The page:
Step 6: lay a piece of wood to create a path for crickets to enter the bottle’s neck.
Step 7: Leave it overnight and check your bottle the next day to see if there are crickets in there.
This method will get you a steady supply of crickets from your backyard. But it is still better to just purchase a bunch of them from a pet shop or online stores so that you won’t have to always catch them.
Where to buy crickets? – cost and quantity
Live crickets that are ¼ or ½ of an inch are recommended for smaller jumping spiders. They only cost about $13 to $25 depending on how many you buy at once. They usually come in a pack of 1000 which can be a lot for your spiders.
Just like mealworms, if you have other exotic pets too it will be a good idea to breed your own crickets for an everlasting supply of food.
Within your house, when there are lights – then there are… Moths! This is especially so if you are living in tropical countries or in the summer.
- Moths can be found at home. Homemade traps can be easily crafted to catch moths
- Great preys for jumping spiders as they don’t bite
- Depending on where you live, there might not be enough moths for the amount of your spiders’ intake.
Moths can be fed to both adult and juvenile spiders. For older spiders, you may have to kill the moths for them as they won’t jump around hunting them.
How to catch moths?
Moths are nocturnal creatures so they are very active in the night. They are particularly attracted to light which makes our first method really easy:
Method 1: Using light
The light method is a very effective and cheap way to attract moths. But wait for them to appear can be time-consuming.
- Really bright lamp or light source
- White sheet
- Butterfly/moth net is not compulsory but very useful
Step by step guide:
Step 1: Lay a white sheet
Step 2: Turn off the room’s light or dim it down.
Step 3: Turn on the light source – lamp or led lights.
Step 4: Wait for them to turn up
Step 5: Then use moth net or your hands to catch them. Put them into a container.
Method 2: Using bait
The bait method is cheap and uses everyday materials to concoct a solution or mixture that are very effective in attracting moths. The downside is that it can attract other insects or worse, animals.
Items required for recipe 1:
- Overripe bananas or apples
- Brown sugar
- Beer (stale beer is preferable) or apple cider
Recipe 1 Step by step guide:
Step 1: Add 1.5 cups of brown sugar, a ½ cup of molasses and a can beer/apple cider along with fruits you prepared into a blender. Yeast is optional.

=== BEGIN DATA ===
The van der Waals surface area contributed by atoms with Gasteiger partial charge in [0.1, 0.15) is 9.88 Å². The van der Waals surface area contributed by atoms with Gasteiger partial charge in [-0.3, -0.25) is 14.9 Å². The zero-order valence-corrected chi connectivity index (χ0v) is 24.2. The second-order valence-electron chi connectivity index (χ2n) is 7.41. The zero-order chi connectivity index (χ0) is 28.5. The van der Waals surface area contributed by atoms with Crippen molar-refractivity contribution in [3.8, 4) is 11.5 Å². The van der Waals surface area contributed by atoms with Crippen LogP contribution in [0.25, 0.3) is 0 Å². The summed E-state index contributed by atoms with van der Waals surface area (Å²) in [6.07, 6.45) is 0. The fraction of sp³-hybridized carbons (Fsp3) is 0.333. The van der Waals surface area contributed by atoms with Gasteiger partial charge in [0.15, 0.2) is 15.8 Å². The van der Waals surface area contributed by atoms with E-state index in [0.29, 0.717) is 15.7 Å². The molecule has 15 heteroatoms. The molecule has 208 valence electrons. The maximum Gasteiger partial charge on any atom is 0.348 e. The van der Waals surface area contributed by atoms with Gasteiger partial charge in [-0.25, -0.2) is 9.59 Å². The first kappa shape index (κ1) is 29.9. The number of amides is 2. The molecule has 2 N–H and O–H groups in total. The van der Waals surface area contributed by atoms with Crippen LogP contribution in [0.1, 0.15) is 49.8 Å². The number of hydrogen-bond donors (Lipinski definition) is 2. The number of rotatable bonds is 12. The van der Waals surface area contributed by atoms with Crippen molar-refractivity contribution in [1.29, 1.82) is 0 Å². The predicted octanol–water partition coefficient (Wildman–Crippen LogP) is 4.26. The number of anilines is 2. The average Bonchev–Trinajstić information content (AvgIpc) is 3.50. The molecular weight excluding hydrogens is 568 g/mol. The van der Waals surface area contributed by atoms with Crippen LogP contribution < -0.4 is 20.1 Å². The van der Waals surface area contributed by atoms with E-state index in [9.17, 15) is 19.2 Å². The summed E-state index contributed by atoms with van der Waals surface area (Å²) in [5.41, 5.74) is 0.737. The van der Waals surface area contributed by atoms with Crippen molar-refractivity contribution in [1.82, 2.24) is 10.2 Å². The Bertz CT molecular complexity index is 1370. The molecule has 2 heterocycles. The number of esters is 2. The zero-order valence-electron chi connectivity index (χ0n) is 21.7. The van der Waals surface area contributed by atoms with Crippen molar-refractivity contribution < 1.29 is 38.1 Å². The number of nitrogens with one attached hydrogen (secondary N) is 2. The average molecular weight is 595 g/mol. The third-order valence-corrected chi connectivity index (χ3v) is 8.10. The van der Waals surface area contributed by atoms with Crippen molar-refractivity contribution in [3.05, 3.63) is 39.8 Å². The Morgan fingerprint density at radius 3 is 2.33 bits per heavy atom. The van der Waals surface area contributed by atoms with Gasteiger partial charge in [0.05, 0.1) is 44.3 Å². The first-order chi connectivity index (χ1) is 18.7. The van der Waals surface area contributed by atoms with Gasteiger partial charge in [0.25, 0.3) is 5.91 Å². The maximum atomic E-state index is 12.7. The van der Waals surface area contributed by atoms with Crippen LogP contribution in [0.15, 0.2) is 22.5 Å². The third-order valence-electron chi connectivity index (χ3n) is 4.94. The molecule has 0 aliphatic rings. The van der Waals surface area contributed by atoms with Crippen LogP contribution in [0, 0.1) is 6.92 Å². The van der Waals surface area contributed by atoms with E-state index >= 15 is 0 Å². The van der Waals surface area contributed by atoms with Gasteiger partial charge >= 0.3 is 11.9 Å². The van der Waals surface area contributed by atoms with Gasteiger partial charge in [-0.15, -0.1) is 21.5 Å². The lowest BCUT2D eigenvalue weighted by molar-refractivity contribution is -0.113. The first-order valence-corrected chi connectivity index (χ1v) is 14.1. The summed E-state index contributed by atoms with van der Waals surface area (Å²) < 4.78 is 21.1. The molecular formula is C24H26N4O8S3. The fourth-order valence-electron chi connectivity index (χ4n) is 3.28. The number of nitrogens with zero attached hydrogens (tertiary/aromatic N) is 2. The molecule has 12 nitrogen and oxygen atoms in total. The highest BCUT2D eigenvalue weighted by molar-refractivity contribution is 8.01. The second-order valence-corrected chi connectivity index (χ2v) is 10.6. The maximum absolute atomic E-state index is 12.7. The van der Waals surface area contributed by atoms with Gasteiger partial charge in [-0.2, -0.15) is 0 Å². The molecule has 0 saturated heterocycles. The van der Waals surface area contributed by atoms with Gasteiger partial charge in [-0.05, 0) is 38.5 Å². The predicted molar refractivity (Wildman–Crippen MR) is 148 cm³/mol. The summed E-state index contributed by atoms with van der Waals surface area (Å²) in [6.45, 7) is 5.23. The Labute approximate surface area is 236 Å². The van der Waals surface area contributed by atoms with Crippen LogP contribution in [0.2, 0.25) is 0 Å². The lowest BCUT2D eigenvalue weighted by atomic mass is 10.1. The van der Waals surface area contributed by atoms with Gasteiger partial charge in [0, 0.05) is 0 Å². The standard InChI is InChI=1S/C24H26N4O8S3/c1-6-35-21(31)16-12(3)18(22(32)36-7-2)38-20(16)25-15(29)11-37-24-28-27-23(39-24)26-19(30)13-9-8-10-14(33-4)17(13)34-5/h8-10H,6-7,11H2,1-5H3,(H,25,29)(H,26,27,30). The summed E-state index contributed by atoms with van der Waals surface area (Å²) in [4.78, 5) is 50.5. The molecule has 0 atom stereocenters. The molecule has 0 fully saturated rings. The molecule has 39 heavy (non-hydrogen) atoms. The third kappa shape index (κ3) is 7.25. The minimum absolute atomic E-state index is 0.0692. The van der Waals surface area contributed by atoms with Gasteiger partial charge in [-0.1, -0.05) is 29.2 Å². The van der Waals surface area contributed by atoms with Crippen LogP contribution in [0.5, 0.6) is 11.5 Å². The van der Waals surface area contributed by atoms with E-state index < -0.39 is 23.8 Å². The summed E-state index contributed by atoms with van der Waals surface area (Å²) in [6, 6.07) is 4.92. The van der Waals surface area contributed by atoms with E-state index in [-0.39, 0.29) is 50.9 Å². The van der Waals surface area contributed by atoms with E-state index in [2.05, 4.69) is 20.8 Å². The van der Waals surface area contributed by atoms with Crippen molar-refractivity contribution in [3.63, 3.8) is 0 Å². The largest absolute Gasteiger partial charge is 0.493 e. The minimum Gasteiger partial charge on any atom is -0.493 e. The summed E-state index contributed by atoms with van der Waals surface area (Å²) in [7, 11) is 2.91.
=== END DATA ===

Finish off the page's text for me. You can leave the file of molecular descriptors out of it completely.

Step 2: Blend them up and put them into a bow.
Step 3: Leave it in the open and wait for moths to appear
Step 4: Catch them with your hands or moth net and gently transfer them into a container.
Items required for recipe 2 (simpler method):
- Brown ale or beer
- Black treacle
- Small brush
Recipe 2 Step by step guide:
Step 1: Add a ½ pint of brown ale or beer, 2 tablespoons of black treacle and good amounts of sugar into a pot.
Step 2: Pot at low heat. Simmer the mixture
Step 3: Make sure it turns out sticky with a thicker consistency
Step 4: Transfer mixture to a bowl
Step 5: Using the brush, apply the mixture on tree branch or surface to attract moths
Step 6: Wait for the moth to appear
Step 7: Use a moth net to catch it and transfer them into a small container
To get a steady supply of moth as a food source for your spider, it is better to use an actual moth trap that can be purchased either online or pest shops. Make sure to only get traps that don’t kill your moths as your spider will like them fresh.
So do you think if moths are a great choice of food?
Before making that decision let’s look at another alternative food source.
Head to your kitchen, see any fruit flies around? Or if you are feeling adventurous and have a lot of time on your hands, try catching a house fly (green-blue bottle fly). These are 2 common files that are a great source of food for your pet spiders.
- Both flies are a great source of nutrients – Spiders love them
- Can be kept a long time in the fridge
- Can be found at home easily
- Fruit flies are generally small so they might not be filling enough for adult spiders
- Green and blue bottle flies are generally difficult to catch
- Without refrigeration, they may lay eggs and into more maggots
Fruit flies are more suitable for juvenile spiders or spiderlings while green and blue bottle flies are great for adult spiders.
You can keep flies refrigerated to ensure their freshness. When flies are refrigerated, they go into a state of torpidity. This makes feeding easier as they do move at all.